Let's SPEAK about suicide...
I confess. I am an extremely private person; shy to the point of wanting to melt with the woodwork. And so was my late husband, Dr. TR Murali. And both of us were publicity-shy. I took it even further, by even shunning social media.
However, my husband’s tragic death by suicide, made my very private life and grief very public. Overnight, there I was, trying to shield myself from the unrelenting harsh public gaze that a death by suicide attracts.
While sensationalism and speculation are rampant around suicidal deaths, I discovered there is a conspiracy of silence around informed compassionate conversations of suicidal deaths among the families and friends of those bereaved by suicide. The prevailing attitude seems to be, “If we are not comfortable about something—say, suicide—let’s avoid discussing about it.” This, unfortunately, is an ostrich-like approach to avoid facing inconvenient truths.
How many of you have heard of the term survivor of suicide loss? Like most of you, I too hadn’t heard of this term until a year back I was bereaved. A survivor of suicide loss is a family member or close friend who has lost a loved one to suicide. Because, you see, until it happened to me; until it happened in my family; suicide was something that happened to other people. I lived in a glass house. And glass, as we all know, is the most fragile of substances.
However, unlike glass, I refused to be broken. Because broken implies a state of damage. Something that needs to be fixed with external help, something that can never be whole again. As a survivor of suicide loss, I refuse to subscribe to such disempowering stereotypes.
Yes, I was shattered by suicide. Since the last one year, I’ve groped for the fragments of my life in the debris of devastation. I found precious pieces; pregnant with hope; with which I’ve begun to reconstruct my life. The image is hazy, but behind the pixilation, I can see the hint of something powerful and beautiful—my life that I am reclaiming. My journey has just begun… The road ahead for me, like other survivors of suicide loss, is challenging.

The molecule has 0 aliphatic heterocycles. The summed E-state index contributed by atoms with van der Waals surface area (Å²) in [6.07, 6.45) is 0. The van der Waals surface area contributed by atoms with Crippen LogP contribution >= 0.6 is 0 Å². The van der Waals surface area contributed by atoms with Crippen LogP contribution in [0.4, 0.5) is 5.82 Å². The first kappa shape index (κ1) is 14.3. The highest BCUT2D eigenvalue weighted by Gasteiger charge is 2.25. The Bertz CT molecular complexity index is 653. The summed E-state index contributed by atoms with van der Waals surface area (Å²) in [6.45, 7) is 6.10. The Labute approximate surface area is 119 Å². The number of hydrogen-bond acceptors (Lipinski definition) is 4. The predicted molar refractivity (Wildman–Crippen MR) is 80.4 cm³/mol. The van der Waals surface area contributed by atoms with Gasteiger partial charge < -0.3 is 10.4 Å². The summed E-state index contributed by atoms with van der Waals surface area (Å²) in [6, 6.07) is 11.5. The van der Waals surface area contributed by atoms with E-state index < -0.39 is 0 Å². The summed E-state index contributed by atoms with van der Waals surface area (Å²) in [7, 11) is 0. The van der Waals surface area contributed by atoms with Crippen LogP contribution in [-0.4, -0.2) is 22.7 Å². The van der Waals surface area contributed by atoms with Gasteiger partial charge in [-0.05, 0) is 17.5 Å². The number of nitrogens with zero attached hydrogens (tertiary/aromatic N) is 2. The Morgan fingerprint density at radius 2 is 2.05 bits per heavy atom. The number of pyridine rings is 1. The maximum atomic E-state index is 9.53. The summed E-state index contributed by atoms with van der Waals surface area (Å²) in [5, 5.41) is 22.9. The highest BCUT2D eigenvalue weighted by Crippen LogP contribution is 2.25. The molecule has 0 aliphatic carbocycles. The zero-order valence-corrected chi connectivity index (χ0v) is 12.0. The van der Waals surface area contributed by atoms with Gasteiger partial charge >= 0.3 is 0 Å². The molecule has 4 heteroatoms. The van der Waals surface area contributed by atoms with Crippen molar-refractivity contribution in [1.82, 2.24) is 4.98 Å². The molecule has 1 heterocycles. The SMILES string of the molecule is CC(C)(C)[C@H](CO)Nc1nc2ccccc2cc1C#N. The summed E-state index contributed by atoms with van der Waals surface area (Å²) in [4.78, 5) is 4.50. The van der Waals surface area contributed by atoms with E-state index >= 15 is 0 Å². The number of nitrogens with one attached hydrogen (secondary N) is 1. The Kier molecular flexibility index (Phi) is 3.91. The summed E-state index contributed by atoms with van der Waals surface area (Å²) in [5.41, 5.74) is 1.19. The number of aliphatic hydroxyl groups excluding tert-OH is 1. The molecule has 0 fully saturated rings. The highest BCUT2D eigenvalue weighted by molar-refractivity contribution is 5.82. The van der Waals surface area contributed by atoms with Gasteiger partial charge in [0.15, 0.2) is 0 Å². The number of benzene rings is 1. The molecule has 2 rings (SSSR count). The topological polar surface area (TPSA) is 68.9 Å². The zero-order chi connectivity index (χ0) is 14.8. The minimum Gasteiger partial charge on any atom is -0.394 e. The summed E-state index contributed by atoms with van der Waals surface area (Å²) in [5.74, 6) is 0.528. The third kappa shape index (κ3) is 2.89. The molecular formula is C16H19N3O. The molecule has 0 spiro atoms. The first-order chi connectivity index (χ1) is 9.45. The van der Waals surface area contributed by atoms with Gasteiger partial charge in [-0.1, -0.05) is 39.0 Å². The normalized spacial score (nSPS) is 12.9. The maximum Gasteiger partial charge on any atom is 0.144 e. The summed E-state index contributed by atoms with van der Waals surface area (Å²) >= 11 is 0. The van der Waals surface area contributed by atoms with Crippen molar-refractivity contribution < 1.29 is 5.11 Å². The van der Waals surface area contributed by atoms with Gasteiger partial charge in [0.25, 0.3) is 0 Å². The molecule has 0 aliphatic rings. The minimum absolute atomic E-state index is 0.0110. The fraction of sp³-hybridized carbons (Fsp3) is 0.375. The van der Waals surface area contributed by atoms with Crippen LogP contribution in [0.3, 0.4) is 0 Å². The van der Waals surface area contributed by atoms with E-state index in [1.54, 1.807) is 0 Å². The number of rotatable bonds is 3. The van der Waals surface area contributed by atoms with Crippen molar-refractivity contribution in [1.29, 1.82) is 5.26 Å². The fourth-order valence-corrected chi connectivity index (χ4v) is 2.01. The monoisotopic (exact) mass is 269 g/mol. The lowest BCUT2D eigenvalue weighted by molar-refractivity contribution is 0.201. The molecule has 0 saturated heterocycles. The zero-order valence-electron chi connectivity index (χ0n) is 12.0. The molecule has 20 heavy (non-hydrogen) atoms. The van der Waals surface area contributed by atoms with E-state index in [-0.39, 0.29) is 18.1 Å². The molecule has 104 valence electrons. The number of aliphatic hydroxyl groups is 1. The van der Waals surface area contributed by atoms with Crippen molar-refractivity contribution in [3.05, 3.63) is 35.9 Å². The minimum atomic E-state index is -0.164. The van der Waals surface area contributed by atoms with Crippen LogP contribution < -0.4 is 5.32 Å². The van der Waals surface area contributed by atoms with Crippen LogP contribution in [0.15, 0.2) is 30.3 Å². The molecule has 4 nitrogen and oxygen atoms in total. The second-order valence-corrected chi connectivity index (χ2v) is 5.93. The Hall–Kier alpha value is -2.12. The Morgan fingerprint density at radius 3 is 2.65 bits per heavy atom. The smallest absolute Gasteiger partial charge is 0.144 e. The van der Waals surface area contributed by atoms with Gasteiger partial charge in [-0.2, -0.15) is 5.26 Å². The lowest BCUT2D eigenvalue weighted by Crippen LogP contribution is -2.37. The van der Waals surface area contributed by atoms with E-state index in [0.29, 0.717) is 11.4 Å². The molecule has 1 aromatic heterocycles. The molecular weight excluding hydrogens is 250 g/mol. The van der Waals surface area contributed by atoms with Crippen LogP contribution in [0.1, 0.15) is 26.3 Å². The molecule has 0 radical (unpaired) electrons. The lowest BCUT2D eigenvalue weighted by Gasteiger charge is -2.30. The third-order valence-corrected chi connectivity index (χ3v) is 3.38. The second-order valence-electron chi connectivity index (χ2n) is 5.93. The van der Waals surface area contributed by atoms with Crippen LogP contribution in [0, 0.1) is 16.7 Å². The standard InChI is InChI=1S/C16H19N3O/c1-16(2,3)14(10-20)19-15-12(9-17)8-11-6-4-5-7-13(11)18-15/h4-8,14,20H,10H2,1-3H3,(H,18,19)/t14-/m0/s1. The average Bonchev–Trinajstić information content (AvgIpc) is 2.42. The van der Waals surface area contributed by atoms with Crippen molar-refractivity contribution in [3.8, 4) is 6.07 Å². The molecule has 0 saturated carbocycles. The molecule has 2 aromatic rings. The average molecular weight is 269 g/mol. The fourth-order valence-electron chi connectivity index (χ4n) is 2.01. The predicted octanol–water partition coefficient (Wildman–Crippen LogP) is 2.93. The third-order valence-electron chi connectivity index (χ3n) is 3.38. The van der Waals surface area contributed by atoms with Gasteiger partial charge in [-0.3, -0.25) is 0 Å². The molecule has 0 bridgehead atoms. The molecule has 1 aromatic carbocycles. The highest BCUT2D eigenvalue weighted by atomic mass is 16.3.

SPEAK, composted in my grief and sorrow, is an attempt to reach out to survivors of suicide loss; to help people rebuild their lives. SPEAK decided to launch itself. It has had an energy and momentum of its own. It choses where to flow; whom to reach out to. I am just a channel for the Force to flow through… let the Force take me where it wants to…
SPEAK is not a platform to promote or garner publicity for myself. Yes, it is a platform to promote a cause—preventing suicide; creating a zero-suicide world, idealistic as it sounds. And that the cause is far greater than the people behind it. So, it is with SPEAK. I claim no individual ownership or copyright over SPEAK.
Why am I SPEAKING with you? Because addressing suicide is everybody’s business.
So, how can you help? By reaching out to survivors of suicide loss and people at risk of suicide with love, compassion and empathy.
And please, please don’t judge and condemn what you cannot possibly even remotely understand.
7/9/2018 12:51:30 am
Dear Dr Nandhini Murali,
7/19/2018 01:03:30 am
10/19/2018 06:20:18 am
Suicide has always been a very tricky and debatable subject. If someone is in pain, it should be more humane to end his suffering than let it continue. The big question is who else is going to be in pain if he will be gone? I guess euthanasia is perfectly acceptable if it's the best option. As long as we are 100% sure that there are no other motives other than to end the pain. It should never be about insurance or freedom to move on with your lives and quit being the eternal caregiver of the sick person. It must be very sad to be in a death bed.
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Dr. Nandini Murali
Dr. Nandini Murali is a feminist and a gender and diversity professional. She is an author who also provides technical support in communications for the social sector. When she is not working, she heads off to the forests with her camera. Currently, she has a magnificent obsession with photographing leopards!